A walk in the mountains or bogs can be highly recommended for working off the excesses of the festive season. It’s hard to beat the fresh air some of us will be breathing in familiar peatlands over the festive period.
With an election due in the new year, environmental issues will be close to the top of the political agenda. We’re also likely to get a new minister for the environment and climate change.
Inevitably, there will be even more strident calls to stop turf-cutting and protect what remains of diminishing boglands. Groups such as the Irish Wildlife Trust (IWT) have been calling on politicians to vote against legislation to open protected boglands, designated as Natural Heritage Areas.
So, despite the Government’s declaration of a climate change emergency, not everything is sacred. Padraic Fogarty of the IWT warned against further degradation of boglands along with associated pollution, extinction, and greenhouse gas emissions.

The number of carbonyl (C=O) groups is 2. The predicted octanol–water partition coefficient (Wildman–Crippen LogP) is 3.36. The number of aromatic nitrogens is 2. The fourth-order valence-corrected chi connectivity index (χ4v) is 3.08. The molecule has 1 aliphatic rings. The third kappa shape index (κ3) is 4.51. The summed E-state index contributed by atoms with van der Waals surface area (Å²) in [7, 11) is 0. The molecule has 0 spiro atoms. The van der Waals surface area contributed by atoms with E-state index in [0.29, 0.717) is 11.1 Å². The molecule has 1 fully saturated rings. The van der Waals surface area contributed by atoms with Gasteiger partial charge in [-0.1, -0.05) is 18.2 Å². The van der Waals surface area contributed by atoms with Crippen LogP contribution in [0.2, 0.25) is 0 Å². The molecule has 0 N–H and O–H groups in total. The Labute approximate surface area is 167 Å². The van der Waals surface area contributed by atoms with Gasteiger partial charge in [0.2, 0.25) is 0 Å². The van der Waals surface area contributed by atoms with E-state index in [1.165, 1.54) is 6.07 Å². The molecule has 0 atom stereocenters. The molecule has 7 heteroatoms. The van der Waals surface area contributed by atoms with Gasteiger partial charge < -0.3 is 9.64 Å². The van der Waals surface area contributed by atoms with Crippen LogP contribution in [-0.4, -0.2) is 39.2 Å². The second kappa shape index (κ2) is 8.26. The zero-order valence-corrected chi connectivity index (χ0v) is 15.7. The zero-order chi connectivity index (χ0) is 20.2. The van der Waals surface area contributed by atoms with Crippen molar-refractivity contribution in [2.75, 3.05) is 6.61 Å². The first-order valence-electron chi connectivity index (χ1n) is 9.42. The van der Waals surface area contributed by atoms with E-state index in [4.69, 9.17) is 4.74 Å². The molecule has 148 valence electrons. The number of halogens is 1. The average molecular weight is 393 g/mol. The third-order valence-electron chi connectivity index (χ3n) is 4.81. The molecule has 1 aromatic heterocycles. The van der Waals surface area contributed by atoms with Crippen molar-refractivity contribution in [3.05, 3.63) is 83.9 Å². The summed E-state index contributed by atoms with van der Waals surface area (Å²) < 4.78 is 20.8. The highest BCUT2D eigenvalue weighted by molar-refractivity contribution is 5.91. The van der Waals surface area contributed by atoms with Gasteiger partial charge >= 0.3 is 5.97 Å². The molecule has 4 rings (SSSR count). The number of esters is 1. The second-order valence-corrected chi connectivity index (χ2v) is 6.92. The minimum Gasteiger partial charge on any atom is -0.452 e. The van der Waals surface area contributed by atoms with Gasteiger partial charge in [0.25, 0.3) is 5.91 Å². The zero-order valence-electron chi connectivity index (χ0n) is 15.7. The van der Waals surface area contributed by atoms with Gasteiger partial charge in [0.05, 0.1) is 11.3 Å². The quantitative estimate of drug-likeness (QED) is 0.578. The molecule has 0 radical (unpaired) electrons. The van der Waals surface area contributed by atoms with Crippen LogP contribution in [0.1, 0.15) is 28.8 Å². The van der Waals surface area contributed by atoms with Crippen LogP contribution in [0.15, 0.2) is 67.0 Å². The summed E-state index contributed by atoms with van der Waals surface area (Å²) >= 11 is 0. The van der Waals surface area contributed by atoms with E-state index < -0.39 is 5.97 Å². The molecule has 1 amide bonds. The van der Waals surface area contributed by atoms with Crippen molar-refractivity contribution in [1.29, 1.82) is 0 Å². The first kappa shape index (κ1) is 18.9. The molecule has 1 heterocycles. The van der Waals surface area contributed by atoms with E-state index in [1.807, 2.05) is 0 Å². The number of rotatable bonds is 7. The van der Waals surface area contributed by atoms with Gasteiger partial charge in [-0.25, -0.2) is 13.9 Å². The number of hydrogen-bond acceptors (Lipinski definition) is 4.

“It is beyond belief that we would be talking about removing key protections from peatlands given what we know about them,’’ said Mr Fogarty.
Fianna Fáil leader Micheál Martin has said he is serious about facing up to our ecological crisis — a commitment that will be watched by environmental groups in the year ahead. especially if Fianna Fáil are the majority party in a new government.
Boglands have an important role to play, as they absorb carbon from the atmosphere.
According to a new study, however, Europe’s boglands are in such a dry and fragile state, they could go into reverse, releasing rather than absorbing carbon.
Scientists stress it is more important than ever to restore and safeguard these landscapes which, for generations, have been regarded as wastelands with no useful purpose.
Researchers examined 31 peatlands across Ireland, England, and Scandinavia and continental Europe to assess changes during the last 2,000 years. The study found that most peatlands had become drier during the period 1800-2000 than they had in several previous centuries.
Drainage, tree-planting, and land reclamation, have been sucking the life, literally, out of bogs.
Maarten Blaauw of Queen’s University Belfast said peatlands are a great help to our planet as they take carbon out of the atmosphere and store it, which helps combat climate change.
Worryingly, however, the study shows that the drying of our bogs appears to have changed this process and peatlands could now actually be turning into carbon sources — instead of absorbing carbon they are starting to release it.